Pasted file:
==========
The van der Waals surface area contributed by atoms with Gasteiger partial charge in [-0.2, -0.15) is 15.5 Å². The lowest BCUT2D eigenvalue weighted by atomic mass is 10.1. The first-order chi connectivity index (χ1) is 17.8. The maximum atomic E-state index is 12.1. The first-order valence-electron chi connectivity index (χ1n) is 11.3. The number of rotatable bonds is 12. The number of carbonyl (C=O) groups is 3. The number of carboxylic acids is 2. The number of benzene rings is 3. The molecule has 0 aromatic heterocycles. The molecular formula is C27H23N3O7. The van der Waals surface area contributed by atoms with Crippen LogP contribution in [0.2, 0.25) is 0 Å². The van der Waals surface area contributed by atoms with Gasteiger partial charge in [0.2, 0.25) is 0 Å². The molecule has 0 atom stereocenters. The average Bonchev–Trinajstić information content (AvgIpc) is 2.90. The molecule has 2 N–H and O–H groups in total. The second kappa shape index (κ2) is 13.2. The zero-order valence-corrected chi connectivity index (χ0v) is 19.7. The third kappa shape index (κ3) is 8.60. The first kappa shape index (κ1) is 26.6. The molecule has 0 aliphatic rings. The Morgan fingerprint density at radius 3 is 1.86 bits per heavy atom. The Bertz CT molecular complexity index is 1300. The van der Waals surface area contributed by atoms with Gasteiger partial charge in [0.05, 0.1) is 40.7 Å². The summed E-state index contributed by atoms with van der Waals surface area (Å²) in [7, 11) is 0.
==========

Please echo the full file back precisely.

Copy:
The van der Waals surface area contributed by atoms with Gasteiger partial charge in [-0.2, -0.15) is 15.5 Å². The lowest BCUT2D eigenvalue weighted by atomic mass is 10.1. The first-order chi connectivity index (χ1) is 17.8. The maximum atomic E-state index is 12.1. The first-order valence-electron chi connectivity index (χ1n) is 11.3. The number of rotatable bonds is 12. The number of carbonyl (C=O) groups is 3. The number of carboxylic acids is 2. The number of benzene rings is 3. The molecule has 0 aromatic heterocycles. The molecular formula is C27H23N3O7. The van der Waals surface area contributed by atoms with Crippen LogP contribution in [0.2, 0.25) is 0 Å². The van der Waals surface area contributed by atoms with Gasteiger partial charge in [0.2, 0.25) is 0 Å². The molecule has 0 atom stereocenters. The average Bonchev–Trinajstić information content (AvgIpc) is 2.90. The molecule has 2 N–H and O–H groups in total. The second kappa shape index (κ2) is 13.2. The zero-order valence-corrected chi connectivity index (χ0v) is 19.7. The third kappa shape index (κ3) is 8.60. The first kappa shape index (κ1) is 26.6. The molecule has 0 aliphatic rings. The Morgan fingerprint density at radius 3 is 1.86 bits per heavy atom. The Bertz CT molecular complexity index is 1300. The van der Waals surface area contributed by atoms with Gasteiger partial charge in [0.05, 0.1) is 40.7 Å². The summed E-state index contributed by atoms with van der Waals surface area (Å²) in [7, 11) is 0.